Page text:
Roger Craig Smith: Any time you're stepping into the shoes of iconic character, it doesn't matter necessarily who has done it before you. You just want to do the absolute best job you can do for that character. But to know that I grew up, and I was in high school listening to Kevin Conroy do Batman. When I'm going and listening to Kevin doing that, it's just unreal to then also be in a situation where you can add your name to the list of actors who have portrayed and who have voiced that character. That's where the intimidation factor comes in because you know that this character is so loved by so many people that to take on that opportunity is both exhilarating and frightening all at the same time.

Jeffrey Harris: I'm very excited that your Sonic the Hedgehog is now crossing over from the games over to TV with Sonic Boom. Do you have any insight on what this show is and what is Sonic at the point we meet him in the show?

Roger Craig Smith: Well it's always the Sonic that we know and love. It's one of those situations where it's a character that is so beloved by so many people that we, obviously, everybody approaches it going like, "Man. We want to do the best that we can for all these characters." And that's exactly what I think you're going to see in Sonic Boom. We are just having so much fun recording for both the game and the series. I cannot wait for the game, and I cannot wait for the TV series. Again, it's one of those gigs where you just feel like, "I can't believe they're paying me to do this" because the writing on Sonic Boom has only gotten better as we've gone along. And we're all cracking up, having a really good time exploring these characters in a little bit different of a light than maybe we've seen in the past. So we're having a lot of fun with the entire world of Sonic the Hedgehog. But it's still going to be that blue blur, that action-packed hero that we know and love. But we're definitely having a lot more fun with the relationships of all these characters and how they are and how they interact. But at the end of the day, it's still about having good fun, good action, and the game is not going to disappoint in that regard at all. I'm so thrilled that we had an opportunity to take the Sonic franchise and kind of reinvigorate—kind of refresh and bring in some new energy to it to try to reach out to a newer fanbase because this is such a great character. I think we'd like to introduce him again to some folks who maybe—I don't want Sonic to ever come across as being like the same old, same old because every time they do a new game with him, they're trying to push it and do different things with it. And that's what we're definitely trying to do with Sonic Boom, both in the TV and the game that's going to be a blast. I cannot wait for the fans to get their hands on these things.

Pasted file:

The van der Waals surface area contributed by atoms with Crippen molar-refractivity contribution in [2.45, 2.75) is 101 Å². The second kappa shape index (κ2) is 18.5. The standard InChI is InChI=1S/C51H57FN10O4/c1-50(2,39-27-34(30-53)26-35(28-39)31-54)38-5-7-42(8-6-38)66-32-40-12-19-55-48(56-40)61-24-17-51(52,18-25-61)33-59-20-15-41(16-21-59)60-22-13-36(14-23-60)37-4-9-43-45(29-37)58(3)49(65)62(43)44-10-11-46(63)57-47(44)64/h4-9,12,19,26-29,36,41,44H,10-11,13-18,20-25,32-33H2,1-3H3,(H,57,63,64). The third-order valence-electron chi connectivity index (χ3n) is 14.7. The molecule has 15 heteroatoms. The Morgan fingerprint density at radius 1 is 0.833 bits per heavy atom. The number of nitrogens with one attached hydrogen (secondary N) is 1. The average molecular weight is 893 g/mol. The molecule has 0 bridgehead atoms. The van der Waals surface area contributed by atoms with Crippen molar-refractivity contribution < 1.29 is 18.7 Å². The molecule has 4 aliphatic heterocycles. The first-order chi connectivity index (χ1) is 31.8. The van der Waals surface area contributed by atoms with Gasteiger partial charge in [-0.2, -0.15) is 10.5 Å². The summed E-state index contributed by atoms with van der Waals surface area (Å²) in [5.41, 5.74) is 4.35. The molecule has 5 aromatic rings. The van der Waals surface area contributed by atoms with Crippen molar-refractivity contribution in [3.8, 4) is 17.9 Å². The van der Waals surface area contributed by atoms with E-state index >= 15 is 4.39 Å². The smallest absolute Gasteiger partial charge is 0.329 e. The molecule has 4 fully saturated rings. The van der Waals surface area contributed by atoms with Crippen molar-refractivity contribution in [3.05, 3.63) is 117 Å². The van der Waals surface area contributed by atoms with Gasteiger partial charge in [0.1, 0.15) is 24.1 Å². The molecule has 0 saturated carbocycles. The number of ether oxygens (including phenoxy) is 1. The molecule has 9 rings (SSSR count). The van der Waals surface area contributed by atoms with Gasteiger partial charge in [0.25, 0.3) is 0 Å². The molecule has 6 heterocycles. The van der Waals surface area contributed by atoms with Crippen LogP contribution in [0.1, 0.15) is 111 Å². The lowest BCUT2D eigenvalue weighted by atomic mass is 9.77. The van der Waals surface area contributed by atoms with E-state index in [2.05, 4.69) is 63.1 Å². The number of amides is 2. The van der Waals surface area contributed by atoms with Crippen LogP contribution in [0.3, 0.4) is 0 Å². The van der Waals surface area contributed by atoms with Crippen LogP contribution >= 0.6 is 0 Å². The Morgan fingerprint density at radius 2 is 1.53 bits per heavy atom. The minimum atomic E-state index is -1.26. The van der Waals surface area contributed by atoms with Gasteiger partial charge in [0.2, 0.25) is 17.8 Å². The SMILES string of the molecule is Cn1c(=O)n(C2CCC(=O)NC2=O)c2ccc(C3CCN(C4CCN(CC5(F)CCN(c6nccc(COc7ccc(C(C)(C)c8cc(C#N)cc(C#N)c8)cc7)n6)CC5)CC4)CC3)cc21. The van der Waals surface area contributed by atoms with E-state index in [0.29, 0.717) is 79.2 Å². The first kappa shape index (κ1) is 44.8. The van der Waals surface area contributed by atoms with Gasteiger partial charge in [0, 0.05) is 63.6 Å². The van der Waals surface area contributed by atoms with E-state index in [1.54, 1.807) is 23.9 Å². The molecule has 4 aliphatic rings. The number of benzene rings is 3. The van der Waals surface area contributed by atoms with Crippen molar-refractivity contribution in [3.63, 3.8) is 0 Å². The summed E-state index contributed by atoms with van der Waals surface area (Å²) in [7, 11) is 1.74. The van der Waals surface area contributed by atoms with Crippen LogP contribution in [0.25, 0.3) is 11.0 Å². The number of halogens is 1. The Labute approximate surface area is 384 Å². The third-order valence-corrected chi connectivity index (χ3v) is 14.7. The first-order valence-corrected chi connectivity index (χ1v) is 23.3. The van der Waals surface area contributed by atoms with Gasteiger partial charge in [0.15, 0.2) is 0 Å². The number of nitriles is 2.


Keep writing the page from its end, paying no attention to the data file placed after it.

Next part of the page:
Jeffrey Harris: Is this a completely original story? Or do you see this as a Sonic who has had previous adventures? Or is it starting fresh?

Roger Craig Smith: I think you are going to see elements of a lot of different things. Because we're having a little bit of fun with the relationship of the characters, it's going to be – it's not going to be unfamiliar. That's the best part about it, but I think it's going to be a new approach that's going to have everybody excited for it.

Jeffrey Harris: How much did you like getting to play Ezio in the Assassin's Creed game franchise and play this Italian nobleman getting to see him develop over the course of several games? And when you signed up, did they tell you, "OK, he's not just the main character of this game, but we want to do a whole spin-off series of games around Ezio?"